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geometry wasnever my strong suit, one mistake with a drill press and you just have a 2 pound aluminum paperweight...

I'll stick with 100% receivers.
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Old August 9, 2013, 10:14 PM   #12
johnwilliamson062
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Quote:
If you are going to anodize,discuss it with the folks who are doing it to find out how much to allow in your tolerances and dimensions.Hard anodizing does have a thickness,it may be .001 or .0015
I want to meet the guys doing these with drill presses so accurately that they can worry about one thou. Most of these have to be unbelievably sloppy.
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Old August 10, 2013, 02:40 PM   #13
TomADC
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Quote:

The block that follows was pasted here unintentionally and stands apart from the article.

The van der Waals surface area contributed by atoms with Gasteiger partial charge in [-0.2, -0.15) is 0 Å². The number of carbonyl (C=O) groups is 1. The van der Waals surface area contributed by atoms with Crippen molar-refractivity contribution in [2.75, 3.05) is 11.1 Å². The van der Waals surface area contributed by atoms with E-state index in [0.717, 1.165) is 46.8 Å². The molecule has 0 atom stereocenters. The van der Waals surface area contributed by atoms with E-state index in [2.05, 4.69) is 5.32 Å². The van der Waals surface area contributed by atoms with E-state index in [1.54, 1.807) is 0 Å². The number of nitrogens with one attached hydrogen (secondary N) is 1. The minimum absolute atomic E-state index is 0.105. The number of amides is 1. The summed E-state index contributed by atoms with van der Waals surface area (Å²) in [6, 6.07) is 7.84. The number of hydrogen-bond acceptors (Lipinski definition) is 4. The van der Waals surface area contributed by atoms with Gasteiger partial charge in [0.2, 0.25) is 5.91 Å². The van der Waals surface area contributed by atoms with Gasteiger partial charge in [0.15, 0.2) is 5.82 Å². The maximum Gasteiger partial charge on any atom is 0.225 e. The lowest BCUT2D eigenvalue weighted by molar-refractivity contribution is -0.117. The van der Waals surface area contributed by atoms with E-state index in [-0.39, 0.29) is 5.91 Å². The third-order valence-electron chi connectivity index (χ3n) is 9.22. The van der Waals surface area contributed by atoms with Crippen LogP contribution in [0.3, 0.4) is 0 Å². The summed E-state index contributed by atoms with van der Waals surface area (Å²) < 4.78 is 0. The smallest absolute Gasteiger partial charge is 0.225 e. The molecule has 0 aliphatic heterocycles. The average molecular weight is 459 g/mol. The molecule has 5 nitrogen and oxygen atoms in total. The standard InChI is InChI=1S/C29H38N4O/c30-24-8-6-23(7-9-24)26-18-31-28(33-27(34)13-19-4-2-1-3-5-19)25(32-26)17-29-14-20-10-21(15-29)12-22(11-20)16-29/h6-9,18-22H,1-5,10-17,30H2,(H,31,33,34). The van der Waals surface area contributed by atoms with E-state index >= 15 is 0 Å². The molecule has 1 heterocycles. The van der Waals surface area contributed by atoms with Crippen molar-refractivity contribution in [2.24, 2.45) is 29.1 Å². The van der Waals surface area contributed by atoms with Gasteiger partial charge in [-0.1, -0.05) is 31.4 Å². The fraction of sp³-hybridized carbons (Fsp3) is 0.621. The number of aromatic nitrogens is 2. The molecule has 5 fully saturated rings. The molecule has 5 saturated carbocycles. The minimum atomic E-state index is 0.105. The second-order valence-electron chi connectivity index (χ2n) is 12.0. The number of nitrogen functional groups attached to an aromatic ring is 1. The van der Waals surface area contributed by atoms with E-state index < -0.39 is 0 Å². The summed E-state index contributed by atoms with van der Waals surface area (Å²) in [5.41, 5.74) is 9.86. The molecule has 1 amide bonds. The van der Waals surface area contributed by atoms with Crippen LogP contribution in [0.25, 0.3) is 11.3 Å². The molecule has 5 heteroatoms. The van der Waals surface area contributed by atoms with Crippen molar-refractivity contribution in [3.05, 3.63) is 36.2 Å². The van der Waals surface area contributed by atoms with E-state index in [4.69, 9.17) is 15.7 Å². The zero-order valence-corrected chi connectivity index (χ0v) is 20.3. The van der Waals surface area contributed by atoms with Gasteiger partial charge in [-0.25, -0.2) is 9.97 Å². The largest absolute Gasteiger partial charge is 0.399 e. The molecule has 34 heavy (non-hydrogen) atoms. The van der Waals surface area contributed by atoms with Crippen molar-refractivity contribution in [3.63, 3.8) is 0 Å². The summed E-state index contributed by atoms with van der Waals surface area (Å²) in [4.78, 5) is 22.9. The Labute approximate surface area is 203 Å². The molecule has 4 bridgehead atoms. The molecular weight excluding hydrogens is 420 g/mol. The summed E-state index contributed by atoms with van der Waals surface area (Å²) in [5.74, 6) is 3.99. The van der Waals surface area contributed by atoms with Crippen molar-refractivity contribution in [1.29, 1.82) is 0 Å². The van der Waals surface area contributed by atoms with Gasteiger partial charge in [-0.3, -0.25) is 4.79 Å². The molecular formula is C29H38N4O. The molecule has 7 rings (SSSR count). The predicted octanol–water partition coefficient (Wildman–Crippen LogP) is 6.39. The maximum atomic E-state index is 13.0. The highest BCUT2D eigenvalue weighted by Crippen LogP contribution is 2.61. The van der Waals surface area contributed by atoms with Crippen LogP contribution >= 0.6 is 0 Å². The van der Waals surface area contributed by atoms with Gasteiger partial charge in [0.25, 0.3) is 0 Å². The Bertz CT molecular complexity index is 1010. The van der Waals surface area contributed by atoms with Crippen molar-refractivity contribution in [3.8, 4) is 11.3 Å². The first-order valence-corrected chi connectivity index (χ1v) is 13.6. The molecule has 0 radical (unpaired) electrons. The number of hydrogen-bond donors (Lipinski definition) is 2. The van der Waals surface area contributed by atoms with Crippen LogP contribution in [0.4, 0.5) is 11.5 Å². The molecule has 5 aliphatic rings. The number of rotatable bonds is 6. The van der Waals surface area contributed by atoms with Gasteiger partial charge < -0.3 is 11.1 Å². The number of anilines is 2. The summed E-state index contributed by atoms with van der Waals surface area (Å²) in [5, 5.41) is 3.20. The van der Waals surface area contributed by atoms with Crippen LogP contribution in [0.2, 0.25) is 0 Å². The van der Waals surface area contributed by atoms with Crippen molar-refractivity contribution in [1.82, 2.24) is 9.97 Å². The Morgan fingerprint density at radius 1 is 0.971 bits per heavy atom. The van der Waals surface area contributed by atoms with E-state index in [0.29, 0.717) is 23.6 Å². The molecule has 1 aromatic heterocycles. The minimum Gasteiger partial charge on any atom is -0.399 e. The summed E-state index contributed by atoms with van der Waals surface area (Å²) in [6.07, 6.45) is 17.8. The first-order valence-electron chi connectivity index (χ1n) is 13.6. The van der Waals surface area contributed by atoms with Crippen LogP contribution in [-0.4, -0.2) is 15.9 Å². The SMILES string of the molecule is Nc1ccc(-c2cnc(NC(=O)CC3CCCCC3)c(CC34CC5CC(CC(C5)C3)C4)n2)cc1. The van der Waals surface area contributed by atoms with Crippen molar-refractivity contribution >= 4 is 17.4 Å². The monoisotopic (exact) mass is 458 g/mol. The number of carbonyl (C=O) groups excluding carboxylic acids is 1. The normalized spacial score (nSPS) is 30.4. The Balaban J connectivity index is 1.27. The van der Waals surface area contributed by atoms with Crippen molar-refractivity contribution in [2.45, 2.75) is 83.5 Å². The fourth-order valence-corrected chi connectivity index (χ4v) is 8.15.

Has anyone tried one of these projects? Comments? Pros and cons?

http://aresarmor.com/
They are sort of local to me, before you order call or email for a delivery date they had a pretty good back log not to long ago.
I'm always amazed that a 80% can sell for more then a completed lower? New Frontier had completed lowers for around $60 yeah I know a poly lower but I sure like mine.

http://www.calguns.net/calgunforum/s...ght=Ares+Armor
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Old August 14, 2013, 03:35 PM   #14
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doing your own has a value of more than the price paid . Having them done at a build party on a cnc works really good.
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Old August 16, 2013, 06:19 AM   #15
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Forthcoming proposed reciver ban